Saturday, January 31, 2009

Switchfoot's first show; Fiction Family goes to the Pastiness Magazine; New Album Fan reports

As you may already know, Switchfoot played their first show of 2009 a few days back (January 28 to be exact), and here's a sweet video of the class Jon Foreman cymbal-bash session for "Dirty Second Hands."


Jeanna, our friend LOBH, reported that Jon said the following about the new Switchfoot record:

Jon said they'd be back working on the album in 3 weeks, not that that they would be DONE in 3 weeks. Also Thor, their engineer, was telling me they aren't going back into the studio till the beginning of march.



Next up, Paste Magazine posted a blog about the live performance that Fiction Family did in their studio. Check it out!


NPR reviews Fiction Family:

The music has a built-in ache. "There's an icon in your mind that stands for happiness one day," they sing on the song, "Closer Than You Think." Using computer imagery — an earlier generation surely would have said "there's a picture in your mind" rather than an icon — Fiction Family strives to make simple, direct music, rooted in folk and 1960s pop, without going too limp on us.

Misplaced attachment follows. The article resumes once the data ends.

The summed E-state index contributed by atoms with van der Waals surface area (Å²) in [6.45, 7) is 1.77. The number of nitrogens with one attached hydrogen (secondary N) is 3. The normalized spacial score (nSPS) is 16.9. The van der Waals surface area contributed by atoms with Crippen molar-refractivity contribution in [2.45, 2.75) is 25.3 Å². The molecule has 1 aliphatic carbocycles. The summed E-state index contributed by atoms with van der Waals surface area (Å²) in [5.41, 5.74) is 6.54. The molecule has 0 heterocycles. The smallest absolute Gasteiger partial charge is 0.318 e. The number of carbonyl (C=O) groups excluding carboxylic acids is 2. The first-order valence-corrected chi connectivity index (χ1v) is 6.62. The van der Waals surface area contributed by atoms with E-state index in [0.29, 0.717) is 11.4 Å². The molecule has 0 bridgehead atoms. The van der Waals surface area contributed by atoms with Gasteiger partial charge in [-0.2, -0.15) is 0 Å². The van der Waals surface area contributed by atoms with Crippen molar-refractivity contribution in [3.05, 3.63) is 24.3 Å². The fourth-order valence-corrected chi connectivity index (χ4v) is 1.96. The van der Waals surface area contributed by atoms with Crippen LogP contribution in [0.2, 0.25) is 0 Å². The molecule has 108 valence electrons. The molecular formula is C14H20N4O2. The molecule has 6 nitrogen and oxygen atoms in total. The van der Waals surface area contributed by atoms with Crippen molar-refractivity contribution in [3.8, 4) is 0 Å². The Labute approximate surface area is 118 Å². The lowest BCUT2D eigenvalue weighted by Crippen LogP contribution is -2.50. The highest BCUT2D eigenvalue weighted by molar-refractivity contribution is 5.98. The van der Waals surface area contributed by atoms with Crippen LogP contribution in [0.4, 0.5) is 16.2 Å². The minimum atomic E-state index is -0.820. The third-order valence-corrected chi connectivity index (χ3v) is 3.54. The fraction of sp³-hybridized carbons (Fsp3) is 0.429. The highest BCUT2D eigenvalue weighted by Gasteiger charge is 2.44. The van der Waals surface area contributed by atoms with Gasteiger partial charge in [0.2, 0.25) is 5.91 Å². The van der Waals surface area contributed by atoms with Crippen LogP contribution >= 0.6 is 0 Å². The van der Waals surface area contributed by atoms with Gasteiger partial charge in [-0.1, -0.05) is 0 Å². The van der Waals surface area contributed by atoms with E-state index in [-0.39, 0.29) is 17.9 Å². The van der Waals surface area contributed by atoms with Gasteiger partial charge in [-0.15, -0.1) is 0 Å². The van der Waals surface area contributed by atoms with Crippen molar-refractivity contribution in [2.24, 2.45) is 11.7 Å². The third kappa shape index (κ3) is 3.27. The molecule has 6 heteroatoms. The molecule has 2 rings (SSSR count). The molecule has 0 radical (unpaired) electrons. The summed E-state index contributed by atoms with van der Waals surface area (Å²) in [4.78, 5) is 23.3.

Sometimes it doesn't work, as in the maudlin "Please Don't Call It Love," with its weepy, sleepy violin. And the lyrics on this album — which consist, for the most part, of carefully phrased examinations of heartbreak — aren't particularly original.

But Watkins and Foreman are smart enough to know which of their collaborations turned out best, and they lead off the album with "When She's Near," which is by far their most attractive, memorable song. With its Beatle-esque melody and soft harmonies, it is a lovely romantic trifle. Its chorus — "When she's near me all the world is new" — is the sort of starry-eyed sentiment that Fiction Family's music is ideally suited to transmit.



Another review (InReview):

A major deviation from each musician's more well-known projects, Fiction Family presents an emotional musical journey for the listener. Lacking flow at times, the disc presents itself more as being experimental — tossing out the rules and expectations throughout the recording process. In fact, in some instances, Foreman and Watkins didn't even make the tracks together. While one was touring, the other would add parts to a song, then leaving their product for the other to work on when he got off tour. Which, at times works better on some songs than others.

No comments: